Operators have had a tremendous return from the relatively small investment of mandating Wi-Fi in the smartphones they subsidise and support. More than half of all smartphone data is already sent using Wi-Fi, although as many as a third of users never switch this feature on. Several vendors promote solutions which offer a "quick win" by proactively and remotely turning on Wi-Fi for use at home or in the office. For example, Devicescape recently signed a deal with Virgin Media that gives Virgin customers easy access to over 20 million hotspots in their curated database.
ABI's latest report indicates 4.2 million Carrier Wi-Fi hotspots are now in use worldwide, quoting China Mobile's 400,000 being overtaken by Oi Brazil's 500,000. It's clear that several operators now have public Wi-Fi presence scaled into 100Ks of sites, typically at least an order of magnitude more than the number of cellular sites. This total is less than the number of cellular cellsites or femtocells deployed today. However, these figures exclude residential Wi-Fi access points, which are sometimes shared through schemes such as FON. China Mobile's 2013 Annual Report states 4.29 million Wi-Fi access points, somewhat at odds with the figure above, presumably because of differing definitions and scope.
A concern of this "blind handoff" approach is that performance, service quality and battery life might suffer. A few solutions are already available which actively monitor the QoS when connected via Wi-Fi and automatically revert back to cellular where appropriate. This needs to be done intelligently, so that streaming audio and similar services aren't disrupted. End user preferences also need to be taken into account to allow the more technical users to exert control.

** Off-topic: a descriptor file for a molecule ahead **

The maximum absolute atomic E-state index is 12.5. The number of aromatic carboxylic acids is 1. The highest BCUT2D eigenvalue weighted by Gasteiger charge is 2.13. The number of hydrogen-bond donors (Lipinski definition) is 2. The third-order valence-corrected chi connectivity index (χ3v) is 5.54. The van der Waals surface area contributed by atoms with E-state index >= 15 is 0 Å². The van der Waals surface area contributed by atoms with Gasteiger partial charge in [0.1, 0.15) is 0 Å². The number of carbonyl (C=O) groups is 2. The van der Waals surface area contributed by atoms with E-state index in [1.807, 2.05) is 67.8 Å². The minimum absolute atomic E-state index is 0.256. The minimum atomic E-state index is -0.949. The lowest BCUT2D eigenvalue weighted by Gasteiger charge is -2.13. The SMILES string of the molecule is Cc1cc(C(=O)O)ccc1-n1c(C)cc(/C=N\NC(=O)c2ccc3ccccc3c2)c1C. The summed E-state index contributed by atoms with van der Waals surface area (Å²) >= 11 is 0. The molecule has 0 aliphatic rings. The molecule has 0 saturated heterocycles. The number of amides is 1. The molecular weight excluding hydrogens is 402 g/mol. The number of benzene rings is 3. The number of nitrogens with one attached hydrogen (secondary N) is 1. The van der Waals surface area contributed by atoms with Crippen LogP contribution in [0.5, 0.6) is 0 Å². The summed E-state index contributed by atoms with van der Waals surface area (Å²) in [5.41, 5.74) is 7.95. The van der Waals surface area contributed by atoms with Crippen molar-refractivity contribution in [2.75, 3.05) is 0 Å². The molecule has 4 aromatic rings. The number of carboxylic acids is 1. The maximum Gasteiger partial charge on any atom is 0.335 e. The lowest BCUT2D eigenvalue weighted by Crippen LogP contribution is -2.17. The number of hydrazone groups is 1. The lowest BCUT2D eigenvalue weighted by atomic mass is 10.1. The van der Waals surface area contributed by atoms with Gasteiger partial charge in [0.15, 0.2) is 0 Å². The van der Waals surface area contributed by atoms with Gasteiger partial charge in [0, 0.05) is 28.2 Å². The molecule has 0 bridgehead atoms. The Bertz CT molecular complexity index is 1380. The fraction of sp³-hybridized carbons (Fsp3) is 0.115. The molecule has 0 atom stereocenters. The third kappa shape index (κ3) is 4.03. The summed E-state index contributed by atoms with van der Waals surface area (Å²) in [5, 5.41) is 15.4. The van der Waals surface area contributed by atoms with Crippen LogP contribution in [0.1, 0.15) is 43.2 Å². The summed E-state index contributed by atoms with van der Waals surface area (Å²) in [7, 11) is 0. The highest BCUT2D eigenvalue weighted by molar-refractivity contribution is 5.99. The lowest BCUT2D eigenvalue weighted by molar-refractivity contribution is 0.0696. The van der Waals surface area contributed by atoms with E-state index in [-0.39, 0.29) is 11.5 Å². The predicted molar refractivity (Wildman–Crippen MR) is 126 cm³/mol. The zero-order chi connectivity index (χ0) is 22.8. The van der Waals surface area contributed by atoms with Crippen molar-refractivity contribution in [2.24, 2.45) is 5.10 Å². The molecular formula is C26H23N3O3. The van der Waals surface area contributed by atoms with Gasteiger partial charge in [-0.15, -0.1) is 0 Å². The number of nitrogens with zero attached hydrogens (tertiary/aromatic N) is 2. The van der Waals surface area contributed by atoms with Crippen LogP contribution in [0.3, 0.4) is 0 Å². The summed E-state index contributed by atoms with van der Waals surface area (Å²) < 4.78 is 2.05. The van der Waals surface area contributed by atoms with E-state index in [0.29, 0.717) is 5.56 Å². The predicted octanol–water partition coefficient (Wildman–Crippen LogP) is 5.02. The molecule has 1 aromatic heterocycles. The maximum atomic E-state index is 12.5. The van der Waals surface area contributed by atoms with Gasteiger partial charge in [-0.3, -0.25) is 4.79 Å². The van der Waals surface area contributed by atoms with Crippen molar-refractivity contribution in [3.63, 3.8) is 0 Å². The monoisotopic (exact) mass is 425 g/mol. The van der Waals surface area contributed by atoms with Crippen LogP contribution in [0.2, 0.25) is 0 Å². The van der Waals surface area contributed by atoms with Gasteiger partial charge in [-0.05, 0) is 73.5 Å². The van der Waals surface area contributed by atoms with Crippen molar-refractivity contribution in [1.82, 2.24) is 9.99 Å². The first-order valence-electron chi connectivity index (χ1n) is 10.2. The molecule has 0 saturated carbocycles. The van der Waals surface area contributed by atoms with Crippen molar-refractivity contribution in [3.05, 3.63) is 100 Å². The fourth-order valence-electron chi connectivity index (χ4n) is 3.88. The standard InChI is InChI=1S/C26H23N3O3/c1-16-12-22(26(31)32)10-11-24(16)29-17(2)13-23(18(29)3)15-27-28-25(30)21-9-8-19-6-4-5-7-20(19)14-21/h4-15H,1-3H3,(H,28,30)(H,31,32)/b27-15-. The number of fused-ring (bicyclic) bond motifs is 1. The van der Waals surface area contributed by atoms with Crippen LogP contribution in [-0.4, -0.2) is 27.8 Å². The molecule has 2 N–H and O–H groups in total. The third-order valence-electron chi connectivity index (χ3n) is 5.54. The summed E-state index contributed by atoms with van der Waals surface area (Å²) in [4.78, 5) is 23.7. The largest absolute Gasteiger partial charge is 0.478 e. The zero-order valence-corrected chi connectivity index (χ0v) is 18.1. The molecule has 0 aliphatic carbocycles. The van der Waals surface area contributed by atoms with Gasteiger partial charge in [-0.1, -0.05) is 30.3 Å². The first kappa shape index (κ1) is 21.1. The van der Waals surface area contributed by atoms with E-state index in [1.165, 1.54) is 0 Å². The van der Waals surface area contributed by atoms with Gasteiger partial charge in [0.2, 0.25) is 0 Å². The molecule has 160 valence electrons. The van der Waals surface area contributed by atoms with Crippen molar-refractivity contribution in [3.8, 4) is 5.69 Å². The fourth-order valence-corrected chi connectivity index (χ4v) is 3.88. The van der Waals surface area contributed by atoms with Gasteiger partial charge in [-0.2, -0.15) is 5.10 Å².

A larger offload opportunity through Small Cells with integrated Wi-Fi in the longer term
Perhaps a surprising aspect of the ABI forecast is that by 2018, a further 21 percent will come from small cells with integrated Wi-Fi. This is in addition to, and exceeds, the 20% predicted from Wi-Fi only hotspots.
Caroline Gabriel, Research Director, Maravedis-Rethink, speaking at a recent conference predicted 16% of traffic being offloaded to Wi-Fi during 2014. Looking ahead to 2018, the additional capacity contributed by Wi-Fi would drop to 9%, with public access Small Cells growing to 24%.
What this tells us is that the industry is on the cusp of making a major transition from the traditional macrocell architecture to one that encompasses both Wi-Fi and Small Cells. This will be most visible in the dense urban areas where capacity demand is strongest and existing cellsites are close to maximum throughput.
Significant financial investment will continue in the installed base of macrocells, with LTE-Advanced. But additional capacity will primarily come from spectral reuse in all its forms – Small Cells, Wi-Fi, DAS, Remote Radio Heads and Cloud RAN.
We can expect to find many more antennas installed in the coming years. Some will be highly visible on those large cell towers, but the vast majority will be hidden inside small, discrete Small Cells and other types of access point.
As a result, the surprising and somewhat counter intuitive result will be lower RF emission levels and higher throughput per user because we will all be much closer to the access point/basestation being used.